Tooth-billed Hummingbird

SCIENTIFIC NAME: Androdon aequatorialis

Tooth-billed Hummingbird

The Tooth-billed Hummingbird is a species of bird from the family Trochilidae. It is monotypic within the genus Androdon.

It is a fairly large hummingbird with a total length of 5 1⁄2 inches, which includes the long, essentially straight bill of 1 1⁄2 inches.

Its common name refers to the small tooth-like serrations on the inner part of the distal half of the bill.

It is shiny green above with a coppery crown. Underparts are whitish streaked dusky. The rounded tail is grayish with a broad black subterminal band and white tips.

There is a conspicuous white band on the rump. In males, the bill has a small hook at the tip and more prominent tooth-like spikes; their plumage color averages brighter overall than females.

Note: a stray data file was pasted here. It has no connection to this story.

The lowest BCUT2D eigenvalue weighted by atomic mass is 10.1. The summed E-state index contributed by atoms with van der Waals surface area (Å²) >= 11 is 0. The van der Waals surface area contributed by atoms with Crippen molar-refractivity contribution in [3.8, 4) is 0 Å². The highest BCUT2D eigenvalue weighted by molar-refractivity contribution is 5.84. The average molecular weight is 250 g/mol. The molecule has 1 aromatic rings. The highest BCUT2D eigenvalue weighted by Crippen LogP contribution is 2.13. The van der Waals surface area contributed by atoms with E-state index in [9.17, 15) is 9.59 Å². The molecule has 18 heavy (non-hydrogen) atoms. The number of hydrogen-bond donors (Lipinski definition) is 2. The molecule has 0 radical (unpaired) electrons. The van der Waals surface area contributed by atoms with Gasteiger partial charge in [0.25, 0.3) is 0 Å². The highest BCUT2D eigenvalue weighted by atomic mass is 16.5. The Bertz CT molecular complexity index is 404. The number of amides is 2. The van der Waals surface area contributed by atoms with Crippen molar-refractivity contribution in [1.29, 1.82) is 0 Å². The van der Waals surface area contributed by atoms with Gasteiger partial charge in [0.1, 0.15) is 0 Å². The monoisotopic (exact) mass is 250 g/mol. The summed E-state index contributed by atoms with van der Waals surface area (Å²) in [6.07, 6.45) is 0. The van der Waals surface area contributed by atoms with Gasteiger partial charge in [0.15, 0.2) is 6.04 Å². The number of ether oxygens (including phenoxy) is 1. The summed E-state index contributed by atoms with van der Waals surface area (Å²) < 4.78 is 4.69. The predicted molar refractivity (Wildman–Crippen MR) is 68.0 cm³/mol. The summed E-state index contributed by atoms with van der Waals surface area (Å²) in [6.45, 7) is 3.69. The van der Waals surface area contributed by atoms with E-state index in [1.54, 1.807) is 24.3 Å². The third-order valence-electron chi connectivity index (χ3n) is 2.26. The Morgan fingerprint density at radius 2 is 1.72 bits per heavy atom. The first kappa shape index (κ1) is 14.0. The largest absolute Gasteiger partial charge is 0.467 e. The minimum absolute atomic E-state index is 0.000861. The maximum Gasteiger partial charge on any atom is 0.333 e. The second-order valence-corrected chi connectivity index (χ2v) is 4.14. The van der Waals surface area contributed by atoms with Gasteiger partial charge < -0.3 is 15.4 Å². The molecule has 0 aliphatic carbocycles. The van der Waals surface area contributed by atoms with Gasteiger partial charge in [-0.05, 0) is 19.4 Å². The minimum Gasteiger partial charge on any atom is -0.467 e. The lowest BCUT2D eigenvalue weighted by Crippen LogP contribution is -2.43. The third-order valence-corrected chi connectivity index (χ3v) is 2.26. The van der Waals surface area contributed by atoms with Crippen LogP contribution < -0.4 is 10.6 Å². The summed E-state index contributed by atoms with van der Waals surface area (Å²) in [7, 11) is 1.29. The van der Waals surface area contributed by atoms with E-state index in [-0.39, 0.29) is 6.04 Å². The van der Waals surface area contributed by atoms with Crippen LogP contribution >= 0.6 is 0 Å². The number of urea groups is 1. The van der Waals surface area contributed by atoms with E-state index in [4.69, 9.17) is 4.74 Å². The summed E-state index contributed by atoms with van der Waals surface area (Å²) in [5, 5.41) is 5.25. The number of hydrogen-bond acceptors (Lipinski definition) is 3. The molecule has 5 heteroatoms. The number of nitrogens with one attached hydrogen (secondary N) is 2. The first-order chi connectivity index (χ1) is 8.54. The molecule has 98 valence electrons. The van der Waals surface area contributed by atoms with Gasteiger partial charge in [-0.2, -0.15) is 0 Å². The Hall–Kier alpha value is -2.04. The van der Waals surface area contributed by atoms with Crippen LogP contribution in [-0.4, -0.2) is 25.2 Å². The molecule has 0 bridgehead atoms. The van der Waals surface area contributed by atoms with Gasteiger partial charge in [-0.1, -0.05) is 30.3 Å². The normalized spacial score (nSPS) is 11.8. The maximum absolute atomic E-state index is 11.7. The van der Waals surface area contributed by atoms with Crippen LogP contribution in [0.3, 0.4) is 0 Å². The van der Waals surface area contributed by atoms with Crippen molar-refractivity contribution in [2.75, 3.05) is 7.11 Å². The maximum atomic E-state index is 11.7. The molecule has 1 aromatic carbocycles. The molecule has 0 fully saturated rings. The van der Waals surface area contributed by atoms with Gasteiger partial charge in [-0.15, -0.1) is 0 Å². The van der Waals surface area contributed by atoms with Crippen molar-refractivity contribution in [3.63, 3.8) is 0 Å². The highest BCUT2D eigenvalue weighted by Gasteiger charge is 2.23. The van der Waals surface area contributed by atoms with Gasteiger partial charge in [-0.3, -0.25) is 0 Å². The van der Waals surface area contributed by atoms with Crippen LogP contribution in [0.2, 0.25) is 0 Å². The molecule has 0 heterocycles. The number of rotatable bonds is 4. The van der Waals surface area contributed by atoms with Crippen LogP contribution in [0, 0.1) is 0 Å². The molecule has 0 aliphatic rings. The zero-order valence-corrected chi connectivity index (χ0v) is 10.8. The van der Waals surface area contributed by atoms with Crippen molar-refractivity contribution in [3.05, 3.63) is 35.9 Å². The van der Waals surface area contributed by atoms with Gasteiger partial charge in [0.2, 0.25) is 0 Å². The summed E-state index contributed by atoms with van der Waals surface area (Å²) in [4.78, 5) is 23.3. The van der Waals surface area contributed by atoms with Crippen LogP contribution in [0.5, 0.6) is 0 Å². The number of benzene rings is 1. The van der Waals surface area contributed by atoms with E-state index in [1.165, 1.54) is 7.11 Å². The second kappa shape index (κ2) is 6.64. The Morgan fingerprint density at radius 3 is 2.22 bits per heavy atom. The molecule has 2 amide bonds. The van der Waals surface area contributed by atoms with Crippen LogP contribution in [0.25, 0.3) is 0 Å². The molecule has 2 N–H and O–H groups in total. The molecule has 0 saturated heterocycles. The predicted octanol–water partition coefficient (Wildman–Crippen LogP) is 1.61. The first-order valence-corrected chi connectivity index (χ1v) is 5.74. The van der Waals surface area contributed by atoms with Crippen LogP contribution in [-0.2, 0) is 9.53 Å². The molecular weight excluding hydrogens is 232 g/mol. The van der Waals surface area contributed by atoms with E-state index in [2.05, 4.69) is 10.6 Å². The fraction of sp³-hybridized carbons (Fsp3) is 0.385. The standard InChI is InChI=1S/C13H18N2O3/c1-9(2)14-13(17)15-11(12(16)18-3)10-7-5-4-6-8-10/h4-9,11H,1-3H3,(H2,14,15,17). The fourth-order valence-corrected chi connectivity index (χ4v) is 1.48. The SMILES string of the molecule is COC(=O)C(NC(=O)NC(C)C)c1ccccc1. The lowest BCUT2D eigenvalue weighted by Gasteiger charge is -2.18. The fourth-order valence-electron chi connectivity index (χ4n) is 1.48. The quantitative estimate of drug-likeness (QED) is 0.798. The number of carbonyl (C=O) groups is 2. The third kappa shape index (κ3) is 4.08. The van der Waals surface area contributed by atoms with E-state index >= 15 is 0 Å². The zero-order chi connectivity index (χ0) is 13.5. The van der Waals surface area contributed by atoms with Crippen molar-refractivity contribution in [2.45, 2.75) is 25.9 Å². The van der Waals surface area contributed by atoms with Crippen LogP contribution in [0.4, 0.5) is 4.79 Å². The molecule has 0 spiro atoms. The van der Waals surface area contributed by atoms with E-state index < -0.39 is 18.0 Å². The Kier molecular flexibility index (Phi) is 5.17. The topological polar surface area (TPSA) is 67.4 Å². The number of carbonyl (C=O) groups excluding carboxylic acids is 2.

While the green upper parts of this species are iridescent, its plumage is duller than that of most hummingbirds. Within its range, it is essentially unmistakable by the combination of the long, almost straight bill and the dark- streaked whitish underparts.

CALL: Include a high-pitches "tsit- tseé-tsu" and penetrating "cheet" notes.

Feeds on nectar from flowers of plant families such Ericaceae and Gesneriaceae. It also catches small spiders and insects.

Restricted to humid primary forests and nearby second growth.

Western Colombia, north-western Ecuador (south to Pichincha Province), and far eastern Panama (Darién Province).


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